Finance & Accounting

Need for Higher Revenue, Lower Losses Fuels FAO Boom

By Dan Berthiaume

The need for CFOs to grow revenues while entering new markets and reducing revenue losses, as well as a general maturing of the finance & accounting outsourcing (FAO) marketplace, are driving a boom in the outsourcing of finance and accounting business processes. This boom helped spur the recent purchase of the order-to-cash (OTC) business of Vengroff, Williams & Associates (VWA) by Capgemini. Executives at Capgemini see the merger as a sign of where FAO is headed, and discussed what the merger means for the future of FAO both in a recent webinar and in a phone interview.

All You Need is Cash

“Five percent of a company’s revenue can be lost due to poor cash collection,” said Bob Williams, former chairman/CEO of VWA and head of BPO OTC of Capgemini.

Jon Bell, vice president and CTO of Capgemini BPO, agreed that OTC is one area of FAO with a future that looks particularly encouraging. “OTC has huge growth potential in the next few years,” said Bell. It was a great fit we achieved with the VWA acquisition. There is also a lot of interest in value-added outcomes and business insight, including compliance/control and governance.”

Williams also commented on the increased client focus on value-added BPO outcomes. “BPO had been focused on basic transactional changes for last couple of years,” he said. “It’s evolving  to a partnership delivering better value for clients; driving outcomes, optimizing working capital, and increasing revenues.”

Williams said FAO clients are also increasingly looking at processes such as risk mitigation credit limits and making sure customers pay within contract terms. “You need to stop revenue leakage and make sure that if customers take deductions, they take them properly.”

FAO as Transformation Agent

According to Bell, a maturing marketplace is expanding the breadth and depth of FAO relationships and further fueling growth. “We are seeing clients getting more mature with their (finance and accounting) outsourcing and getting away from the traditional vendor/client relationship toward a trusted business partner relationship,” he said. “They want a partner in the transformation of the business.”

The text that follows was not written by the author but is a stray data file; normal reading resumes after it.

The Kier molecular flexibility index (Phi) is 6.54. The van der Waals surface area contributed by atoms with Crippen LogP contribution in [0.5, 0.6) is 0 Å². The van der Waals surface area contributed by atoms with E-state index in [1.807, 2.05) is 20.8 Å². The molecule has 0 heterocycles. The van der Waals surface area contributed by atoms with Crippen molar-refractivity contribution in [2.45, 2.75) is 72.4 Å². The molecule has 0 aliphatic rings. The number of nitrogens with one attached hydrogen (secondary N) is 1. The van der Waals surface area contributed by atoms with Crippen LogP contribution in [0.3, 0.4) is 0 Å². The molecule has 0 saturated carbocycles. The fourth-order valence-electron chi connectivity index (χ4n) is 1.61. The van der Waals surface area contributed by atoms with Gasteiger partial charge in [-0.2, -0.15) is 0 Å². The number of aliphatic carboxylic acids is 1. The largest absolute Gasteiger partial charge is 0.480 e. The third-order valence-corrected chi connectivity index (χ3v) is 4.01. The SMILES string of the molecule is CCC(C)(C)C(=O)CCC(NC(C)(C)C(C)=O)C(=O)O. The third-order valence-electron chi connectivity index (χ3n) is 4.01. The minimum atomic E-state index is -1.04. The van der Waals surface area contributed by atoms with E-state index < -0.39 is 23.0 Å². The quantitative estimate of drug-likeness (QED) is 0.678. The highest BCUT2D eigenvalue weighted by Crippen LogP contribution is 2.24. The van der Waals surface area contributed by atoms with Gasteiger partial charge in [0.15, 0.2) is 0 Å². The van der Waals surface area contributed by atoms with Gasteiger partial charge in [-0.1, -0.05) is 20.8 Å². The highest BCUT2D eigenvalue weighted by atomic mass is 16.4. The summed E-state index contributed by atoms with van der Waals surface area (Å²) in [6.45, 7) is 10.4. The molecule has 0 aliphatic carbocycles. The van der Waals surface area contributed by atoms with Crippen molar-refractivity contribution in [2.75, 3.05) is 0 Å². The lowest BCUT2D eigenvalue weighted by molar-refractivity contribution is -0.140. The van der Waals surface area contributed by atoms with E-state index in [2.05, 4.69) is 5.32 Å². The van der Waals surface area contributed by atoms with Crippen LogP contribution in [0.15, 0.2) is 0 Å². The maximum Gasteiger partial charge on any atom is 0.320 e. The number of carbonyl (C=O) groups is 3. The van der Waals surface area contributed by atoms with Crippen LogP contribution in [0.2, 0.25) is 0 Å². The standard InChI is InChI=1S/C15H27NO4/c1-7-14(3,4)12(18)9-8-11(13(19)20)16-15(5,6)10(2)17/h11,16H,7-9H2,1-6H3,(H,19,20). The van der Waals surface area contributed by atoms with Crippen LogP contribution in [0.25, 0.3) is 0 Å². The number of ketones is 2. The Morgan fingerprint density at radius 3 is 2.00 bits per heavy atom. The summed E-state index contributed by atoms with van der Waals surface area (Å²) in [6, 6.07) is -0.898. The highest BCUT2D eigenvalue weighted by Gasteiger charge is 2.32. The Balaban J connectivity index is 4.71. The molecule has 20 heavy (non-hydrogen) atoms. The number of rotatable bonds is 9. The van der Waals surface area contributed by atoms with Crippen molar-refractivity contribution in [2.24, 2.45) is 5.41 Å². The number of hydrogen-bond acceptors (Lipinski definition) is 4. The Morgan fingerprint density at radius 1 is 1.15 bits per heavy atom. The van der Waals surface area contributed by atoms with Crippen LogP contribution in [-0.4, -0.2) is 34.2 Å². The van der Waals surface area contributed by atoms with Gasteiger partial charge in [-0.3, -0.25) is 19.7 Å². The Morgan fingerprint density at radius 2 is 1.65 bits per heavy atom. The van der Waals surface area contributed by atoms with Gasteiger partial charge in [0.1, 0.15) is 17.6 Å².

Bell said that BPO represented 20% of Capgemini’s third quarter growth, with 60-65% of that coming from finance and accounting outsourcing. “It’s a growth opportunity to move into new areas of scope,” said Bell, who added Capgemini is working with brand new clients on more basic business problems as well as with established clients on more mature and transformative projects.

Williams added that many Capgemini FAO clients are employing a “hybrid” model of offshore BPO where roughly 80% of the headcount is based in an offshore location and about 20% is located in or near the client site. “It’s outcome-driven,” stated Williams, who said this model combines offshore cost savings with the convenience of having expertise located in close proximity.

It’s the Economy

To paraphrase a famous dictate of the 1992 Bill Clinton presidential campaign, Bell and Williams agree that when it comes to the resurgence of finance and accounting outsourcing, smart people know the economy is a pivotal factor.

“In the present economy, everyone is focused on their core business, and we have the expertise to take care of finance and accounting,” said Bell.

“Companies need to optimize their working capital and drive costs down, which is leading to the resurgence of finance and accounting outsourcing,” agreed Williams.

While the global economy is hardly in ideal shape, Bell and Williams both indicated that improvements since the nadir of late 2008 and early 2009 are now leading many companies to re-examine their FAO programs. “The economic meltdown of 2008-09 took everyone by surprise,” Williams said. “By the end of 2010 and early 2011, there was a pent-up demand for previously held back transformative initiatives. We are now looking toward producing business outcomes, with risk-based pricing models as opposed to fixed pricing models.”

Providing Capital Results

Bell added that working on the capital side is important to a BPO provider looking into how they can help clients grow their credit management services and fuel growth. “You want to provide a well-controlled environment where clients can extend credit and increase business with customers,” he said. “It’s about providing insight, analytics, and better (financial) controls enabling better decisions.”

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